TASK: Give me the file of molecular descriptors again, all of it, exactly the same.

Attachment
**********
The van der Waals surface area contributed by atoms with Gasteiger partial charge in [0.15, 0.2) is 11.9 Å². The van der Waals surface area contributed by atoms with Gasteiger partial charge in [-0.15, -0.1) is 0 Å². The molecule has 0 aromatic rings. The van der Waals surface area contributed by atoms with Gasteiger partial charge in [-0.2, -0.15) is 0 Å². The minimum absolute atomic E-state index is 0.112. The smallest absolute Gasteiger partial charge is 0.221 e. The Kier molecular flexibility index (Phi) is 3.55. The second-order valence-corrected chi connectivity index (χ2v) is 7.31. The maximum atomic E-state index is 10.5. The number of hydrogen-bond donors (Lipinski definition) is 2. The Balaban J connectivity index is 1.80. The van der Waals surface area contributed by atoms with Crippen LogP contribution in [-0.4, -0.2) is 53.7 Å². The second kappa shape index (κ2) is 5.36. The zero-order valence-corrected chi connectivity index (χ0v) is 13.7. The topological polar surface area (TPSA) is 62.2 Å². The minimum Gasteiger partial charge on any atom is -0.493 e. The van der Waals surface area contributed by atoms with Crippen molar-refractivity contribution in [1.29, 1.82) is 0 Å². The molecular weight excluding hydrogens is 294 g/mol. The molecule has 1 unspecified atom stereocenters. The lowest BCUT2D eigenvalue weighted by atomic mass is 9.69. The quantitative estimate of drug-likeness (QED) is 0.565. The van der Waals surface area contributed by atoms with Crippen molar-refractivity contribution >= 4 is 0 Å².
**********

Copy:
The van der Waals surface area contributed by atoms with Gasteiger partial charge in [0.15, 0.2) is 11.9 Å². The van der Waals surface area contributed by atoms with Gasteiger partial charge in [-0.15, -0.1) is 0 Å². The molecule has 0 aromatic rings. The van der Waals surface area contributed by atoms with Gasteiger partial charge in [-0.2, -0.15) is 0 Å². The minimum absolute atomic E-state index is 0.112. The smallest absolute Gasteiger partial charge is 0.221 e. The Kier molecular flexibility index (Phi) is 3.55. The second-order valence-corrected chi connectivity index (χ2v) is 7.31. The maximum atomic E-state index is 10.5. The number of hydrogen-bond donors (Lipinski definition) is 2. The Balaban J connectivity index is 1.80. The van der Waals surface area contributed by atoms with Crippen LogP contribution in [-0.4, -0.2) is 53.7 Å². The second kappa shape index (κ2) is 5.36. The zero-order valence-corrected chi connectivity index (χ0v) is 13.7. The topological polar surface area (TPSA) is 62.2 Å². The minimum Gasteiger partial charge on any atom is -0.493 e. The van der Waals surface area contributed by atoms with Crippen molar-refractivity contribution in [1.29, 1.82) is 0 Å². The molecular weight excluding hydrogens is 294 g/mol. The molecule has 1 unspecified atom stereocenters. The lowest BCUT2D eigenvalue weighted by atomic mass is 9.69. The quantitative estimate of drug-likeness (QED) is 0.565. The van der Waals surface area contributed by atoms with Crippen molar-refractivity contribution >= 4 is 0 Å².